Summer Allergy Prevention

With each change of the season, it brings with it changes to our outdoor and indoor environment.  And, simply put, this means that any season can be ‘allergy season’ depending on each persons environmental changes, as well as each person’s unique sensitivities.  If you find yourself suffering from allergies more so in the warm summer months, below, are some common causes of summer allergies, as well as tips to help you prevent and minimize their severity.

Wash Your Hair Before Bed – Just like a television screen, hair has an electrical charge that attracts and holds tiny pollen and dust particles throughout the day.  This is especially so during the summer, when we’re outdoors more.  Climbing into bed without showering and washing your hair first, rubs all those allergy-triggering particles onto your pillow and bed sheets, which then in turn make their way into your nose and eyes.  To prevent nighttime allergen transfer, simply shower and wash your hair before bed each night.  Also, choose natural fabric linens such as cotton or linen, instead of synthetic fabrics, since natural fibers attract half the pollen that static-prone synthetics do.

Avoid Being Outdoors Between These Hours – During the summer months, heat-induced ozone and grass pollen levels peak between the hours of 10 am and 2 pm, which make for prime conditions to trigger allergy symptoms.  Even more so, when it is also windy and dusty, or after a brief storm.  To avoid this environmental allergy trigger, try to stay indoors during these hours, and enjoy the outdoors earlier in the morning, and after 2 pm.

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Avoid These Possible Picnic Fare Allergy Triggers – Scientists have discovered a connection between certain foods and allergy flare-ups.  Allergy flare-ups in pollen-sensitive people triggered by eating certain foods, is known as cross-reactivity.  For example, if you have an allergy to grass pollen, there is a likelihood that you may also be sensitive to the proteins found in common picnic food fare such as potatoes and celery, which can lead to the same type of allergy symptoms as the grass pollen would.  For other allergy sufferers, who are sensitive to ragweed, eating other popular summer favorites such as watermelon, cantaloupe and bananas could also make your allergy symptoms worse.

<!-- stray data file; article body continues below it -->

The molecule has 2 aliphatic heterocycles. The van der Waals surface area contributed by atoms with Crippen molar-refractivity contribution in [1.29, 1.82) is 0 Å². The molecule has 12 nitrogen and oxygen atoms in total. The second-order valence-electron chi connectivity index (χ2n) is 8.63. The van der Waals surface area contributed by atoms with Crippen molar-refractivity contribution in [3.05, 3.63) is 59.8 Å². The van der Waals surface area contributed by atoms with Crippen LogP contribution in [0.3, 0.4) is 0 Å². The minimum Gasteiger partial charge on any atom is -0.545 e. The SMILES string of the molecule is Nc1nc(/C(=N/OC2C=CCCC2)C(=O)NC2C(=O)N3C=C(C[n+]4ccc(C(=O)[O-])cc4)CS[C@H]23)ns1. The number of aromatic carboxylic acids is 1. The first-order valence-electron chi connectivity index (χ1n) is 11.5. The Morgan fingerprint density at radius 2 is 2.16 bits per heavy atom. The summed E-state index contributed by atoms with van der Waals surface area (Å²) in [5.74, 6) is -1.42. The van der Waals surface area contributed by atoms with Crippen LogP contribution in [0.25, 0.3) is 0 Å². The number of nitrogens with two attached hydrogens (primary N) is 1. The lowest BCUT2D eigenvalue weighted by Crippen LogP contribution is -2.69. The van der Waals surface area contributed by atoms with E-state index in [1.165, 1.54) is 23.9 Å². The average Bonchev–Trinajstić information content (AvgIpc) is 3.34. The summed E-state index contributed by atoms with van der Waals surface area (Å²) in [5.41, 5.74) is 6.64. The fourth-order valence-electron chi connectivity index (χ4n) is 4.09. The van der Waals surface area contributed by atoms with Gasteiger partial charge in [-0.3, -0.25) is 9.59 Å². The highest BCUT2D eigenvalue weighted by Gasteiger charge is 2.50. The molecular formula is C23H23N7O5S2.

If you notice that you seem to have heightened allergy reactions and symptoms after eating certain foods, stop eating them for at least the next 2 weeks to clear them fully from your system.  After 2 weeks, eat a small amount of what you believe the allergy-triggering food might have been, and if your allergy symptoms once again become heightened, avoid eating this food during the summer season.

Drink Less Alcohol – While moderate amounts of alcohol may provide some health benefits, for those who suffer from allergies, alcohol may lead to more frequent and more severe allergy episodes.  The reason why alcohol can lead to allergy symptoms is because liquor and beer are made from grains, and a good portion of the population has varying degrees of sensitivity to grains, such as wheat, barley and rye.  If your allergy symptoms seem to appear whenever you are enjoying a mixed drink cocktail or beer, you might want to try sipping wine in place of that mixed drink, or switch to a non-alcoholic beverage such as iced-tea or mineral water instead.

Bon Veggie Appetit!

Gina ‘The Veggie Goddess’ Matthews

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